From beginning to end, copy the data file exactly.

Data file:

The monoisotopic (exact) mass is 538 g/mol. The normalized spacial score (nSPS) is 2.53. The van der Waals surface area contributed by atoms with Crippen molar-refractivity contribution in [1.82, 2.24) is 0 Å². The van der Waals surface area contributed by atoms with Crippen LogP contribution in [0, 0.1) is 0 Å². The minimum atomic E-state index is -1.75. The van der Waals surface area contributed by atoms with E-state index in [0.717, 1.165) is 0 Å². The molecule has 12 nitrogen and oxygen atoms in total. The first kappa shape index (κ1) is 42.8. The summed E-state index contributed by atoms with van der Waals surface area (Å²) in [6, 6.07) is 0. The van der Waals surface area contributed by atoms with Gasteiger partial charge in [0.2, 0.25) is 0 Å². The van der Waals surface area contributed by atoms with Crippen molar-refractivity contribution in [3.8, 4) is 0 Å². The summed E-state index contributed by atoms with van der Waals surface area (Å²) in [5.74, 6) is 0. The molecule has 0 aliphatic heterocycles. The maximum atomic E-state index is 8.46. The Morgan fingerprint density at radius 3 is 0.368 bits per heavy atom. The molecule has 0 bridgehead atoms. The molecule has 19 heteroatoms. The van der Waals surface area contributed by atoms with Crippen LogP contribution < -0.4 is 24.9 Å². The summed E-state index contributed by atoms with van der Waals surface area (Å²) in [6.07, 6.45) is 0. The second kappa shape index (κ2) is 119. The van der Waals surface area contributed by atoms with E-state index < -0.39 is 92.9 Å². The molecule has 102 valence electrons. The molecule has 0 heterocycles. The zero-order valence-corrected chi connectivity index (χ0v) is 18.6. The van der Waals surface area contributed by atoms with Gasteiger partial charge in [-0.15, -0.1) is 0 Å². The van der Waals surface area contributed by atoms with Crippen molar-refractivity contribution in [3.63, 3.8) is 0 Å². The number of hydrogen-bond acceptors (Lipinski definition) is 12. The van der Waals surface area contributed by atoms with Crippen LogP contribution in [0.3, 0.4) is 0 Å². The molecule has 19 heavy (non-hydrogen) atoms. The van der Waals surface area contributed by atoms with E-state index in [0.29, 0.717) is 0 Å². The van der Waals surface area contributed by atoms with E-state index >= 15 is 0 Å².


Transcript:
The monoisotopic (exact) mass is 538 g/mol. The normalized spacial score (nSPS) is 2.53. The van der Waals surface area contributed by atoms with Crippen molar-refractivity contribution in [1.82, 2.24) is 0 Å². The van der Waals surface area contributed by atoms with Crippen LogP contribution in [0, 0.1) is 0 Å². The minimum atomic E-state index is -1.75. The van der Waals surface area contributed by atoms with E-state index in [0.717, 1.165) is 0 Å². The molecule has 12 nitrogen and oxygen atoms in total. The first kappa shape index (κ1) is 42.8. The summed E-state index contributed by atoms with van der Waals surface area (Å²) in [6, 6.07) is 0. The van der Waals surface area contributed by atoms with Gasteiger partial charge in [0.2, 0.25) is 0 Å². The van der Waals surface area contributed by atoms with Crippen molar-refractivity contribution in [3.8, 4) is 0 Å². The summed E-state index contributed by atoms with van der Waals surface area (Å²) in [5.74, 6) is 0. The molecule has 0 aliphatic heterocycles. The maximum atomic E-state index is 8.46. The Morgan fingerprint density at radius 3 is 0.368 bits per heavy atom. The molecule has 0 bridgehead atoms. The molecule has 19 heteroatoms. The van der Waals surface area contributed by atoms with Crippen LogP contribution < -0.4 is 24.9 Å². The summed E-state index contributed by atoms with van der Waals surface area (Å²) in [6.07, 6.45) is 0. The second kappa shape index (κ2) is 119. The van der Waals surface area contributed by atoms with E-state index < -0.39 is 92.9 Å². The molecule has 102 valence electrons. The molecule has 0 heterocycles. The zero-order valence-corrected chi connectivity index (χ0v) is 18.6. The van der Waals surface area contributed by atoms with Gasteiger partial charge in [-0.15, -0.1) is 0 Å². The van der Waals surface area contributed by atoms with Crippen molar-refractivity contribution in [3.63, 3.8) is 0 Å². The number of hydrogen-bond acceptors (Lipinski definition) is 12. The van der Waals surface area contributed by atoms with Crippen LogP contribution in [0.3, 0.4) is 0 Å². The molecule has 19 heavy (non-hydrogen) atoms. The van der Waals surface area contributed by atoms with E-state index in [0.29, 0.717) is 0 Å². The van der Waals surface area contributed by atoms with E-state index >= 15 is 0 Å².